WHEN she first reached secondary school age Bethlehem Abate feared she would be deported and was twice forced to spend time in a detention centre.
Yesterday she celebrated a day she thought she might never see as she picked up a haul of top GCSE grades and can now look forward to her future.
Bethlehem – known as Betty – was awarded A grades in maths, art and design, English literature, English language, additional and core science and French along with two Bs and a pass in an OCR qualification at Bruntcliffe High School in Morley, Leeds.
“I’m so, so happy because I did much better than I expected,” she said. “I wasn’t predicting as many A grades so it was a big relief when I opened my results.”
The teenager was granted permission to stay in the UK with her mother in 2009.
Betty and her mother Elsa Temesgen had been threatened with deportation the year before when the Government refused to grant them asylum after they fled domestic violence in Ethiopia in 2004.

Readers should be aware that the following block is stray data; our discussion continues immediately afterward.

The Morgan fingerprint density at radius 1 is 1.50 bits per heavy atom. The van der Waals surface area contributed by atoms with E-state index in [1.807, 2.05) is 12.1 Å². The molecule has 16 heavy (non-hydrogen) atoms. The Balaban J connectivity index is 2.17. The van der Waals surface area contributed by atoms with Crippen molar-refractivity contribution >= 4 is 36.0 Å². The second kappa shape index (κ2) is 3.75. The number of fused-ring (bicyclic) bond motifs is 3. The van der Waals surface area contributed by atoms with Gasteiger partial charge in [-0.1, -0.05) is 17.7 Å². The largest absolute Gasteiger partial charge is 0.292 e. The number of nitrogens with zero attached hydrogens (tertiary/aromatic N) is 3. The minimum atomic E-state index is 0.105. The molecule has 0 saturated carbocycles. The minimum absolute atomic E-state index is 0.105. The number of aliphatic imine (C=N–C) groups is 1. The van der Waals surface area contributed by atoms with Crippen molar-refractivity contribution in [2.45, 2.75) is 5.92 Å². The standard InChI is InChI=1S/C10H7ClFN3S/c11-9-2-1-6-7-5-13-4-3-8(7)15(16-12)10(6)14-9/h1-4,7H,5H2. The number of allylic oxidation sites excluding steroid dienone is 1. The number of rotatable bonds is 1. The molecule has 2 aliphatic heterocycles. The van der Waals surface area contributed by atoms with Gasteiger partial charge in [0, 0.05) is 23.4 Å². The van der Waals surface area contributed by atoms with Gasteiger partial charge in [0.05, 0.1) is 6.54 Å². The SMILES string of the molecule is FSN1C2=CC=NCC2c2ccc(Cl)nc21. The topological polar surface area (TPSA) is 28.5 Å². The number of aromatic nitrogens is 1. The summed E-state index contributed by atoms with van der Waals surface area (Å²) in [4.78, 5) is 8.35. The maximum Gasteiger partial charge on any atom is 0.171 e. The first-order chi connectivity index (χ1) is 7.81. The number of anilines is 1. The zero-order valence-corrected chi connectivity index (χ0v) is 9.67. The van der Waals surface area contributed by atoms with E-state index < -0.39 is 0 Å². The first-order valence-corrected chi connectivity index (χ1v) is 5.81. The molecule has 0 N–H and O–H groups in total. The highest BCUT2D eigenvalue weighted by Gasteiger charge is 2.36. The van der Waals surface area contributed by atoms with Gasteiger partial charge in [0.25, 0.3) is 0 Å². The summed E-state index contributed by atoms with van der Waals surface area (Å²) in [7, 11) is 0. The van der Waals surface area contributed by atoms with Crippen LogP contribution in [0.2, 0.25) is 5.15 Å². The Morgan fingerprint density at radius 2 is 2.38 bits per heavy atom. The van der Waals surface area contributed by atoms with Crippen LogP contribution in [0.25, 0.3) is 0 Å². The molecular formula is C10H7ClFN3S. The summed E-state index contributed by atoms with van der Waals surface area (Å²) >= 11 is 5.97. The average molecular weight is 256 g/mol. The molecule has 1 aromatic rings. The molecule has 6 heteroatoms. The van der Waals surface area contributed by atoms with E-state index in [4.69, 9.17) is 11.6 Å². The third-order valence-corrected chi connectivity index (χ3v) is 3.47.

Twice, in September 2008 and January 2009, immigration officers raided their home and on the last occasion were all set to put them on a plane to Addis Ababa.
The pair spent five days in Yarls Wood Detention Centre in Bedfordshire awaiting deportation, while, after hearing about their struggle to stay in the UK, their local community, Betty’s school, their church and MP Hilary Benn, rallied to help them fight to stay in the country.
Betty said: “It was a very difficult time for me and my mum and I don’t know how we would have coped if it hadn’t been for the support we had. We can now stay in the UK and I can go on to get a job and live here permanently.
“We are so happy that we can do that and now we can put it behind us and live our lives. We were very touched at how much people supported us and we won’t forget it. We are forever grateful.”